1. torr310

Posts: 1690; Member since: Oct 27, 2011

How about brand names like Anker?

10. TheOracle1

Posts: 2340; Member since: May 04, 2015

The poor quality lightning cable could never be the culprit of course.

2. iloveapps

Posts: 909; Member since: Mar 21, 2019

This is the sole reason why I always bought apple products and accessories. Safety is more important than saving a penny from buying non-apple accessories.

3. epdm2be

Posts: 824; Member since: Apr 20, 2012

"...charger under her pillow and plugged in..." There's no treatment for stupidity!

4. blingblingthing

Posts: 979; Member since: Oct 23, 2012

You might as well run an extension cord through a pool.

9. askarak

Posts: 23; Member since: Aug 25, 2015

This reminds me of these idiots. Search "удлинитель в бассейне" in Google

5. WieXXX

Posts: 24; Member since: Feb 03, 2019

You don't have to buy OEM accessories, because there are many counterfeit one. Buy well known brand like ANKER or BASEUS because they offer better charging speed and well built cable unlike Apple OEM cable or its charger adapter

6. TS020

Posts: 58; Member since: Feb 16, 2019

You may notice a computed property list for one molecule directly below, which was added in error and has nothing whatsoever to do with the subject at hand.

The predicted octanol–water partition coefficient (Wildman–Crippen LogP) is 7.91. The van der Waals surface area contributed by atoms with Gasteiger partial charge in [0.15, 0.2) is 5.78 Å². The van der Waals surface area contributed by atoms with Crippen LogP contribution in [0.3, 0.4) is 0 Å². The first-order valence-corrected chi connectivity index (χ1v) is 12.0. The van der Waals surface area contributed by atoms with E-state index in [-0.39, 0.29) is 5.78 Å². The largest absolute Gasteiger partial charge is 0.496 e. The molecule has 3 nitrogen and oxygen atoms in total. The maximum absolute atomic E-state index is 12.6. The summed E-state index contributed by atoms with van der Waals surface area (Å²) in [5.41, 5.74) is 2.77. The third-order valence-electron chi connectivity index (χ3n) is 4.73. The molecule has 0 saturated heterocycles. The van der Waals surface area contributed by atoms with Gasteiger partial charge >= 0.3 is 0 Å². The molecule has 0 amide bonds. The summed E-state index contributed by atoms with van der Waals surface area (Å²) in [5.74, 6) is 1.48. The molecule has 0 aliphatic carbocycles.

This whole article reeks of scaremongering and paid promotion to get people to overpay for something that functions the same as something costing 1/4 the price. Millions upon millions of people use unofficial cables and chargers and have no incidents. Try harder, Apple.

7. Demo-jay

Posts: 86; Member since: Feb 13, 2018

The way it’s called an “iPhone charger “,like it doesn’t support other devices

12. oldskool50 unregistered

What? It's just a plug dude. You can plug any phoen into an Apple charger and charge a phone. It's just a charger supplying power. The fact is, the story is stupid. The problem isn't she was using a cheap charger. The problem is, she had a phone plugged into the wall, with the phone under her pillow charging. When phones are chargign they get hot. So placing a phone under a pillow, you are laying on, that isn't getting any air, that is sitting on material thnat is easily flammible; is where the problem is. When are we gonna start blaming idiot for doing stupid things vs blaming a cheap product manufcaturer? I have used cheap unbrand chinese made chargers. In fact the ones that comes with iPhone are the no different. I've never had one ever explode, or catch fire or break. THEY ARE ALL CHEAPLY MADE IN CHINA, regardless of what brand name is on them. Yes some are maybe built with a bit better quality. But the fact is, a defective product happens regardless of what it cost and facts show that actually many cheaper product last longer and are more resilient than many expensive ones.

13. japkoslav

Posts: 1539; Member since: Feb 19, 2017

I feel like I should stop reading generic web sites.

16. MrMalignance

Posts: 317; Member since: Feb 17, 2013

@japkoslav: you should. I heard a story about a girl reading a generic web site, when it suddenly burst into flames!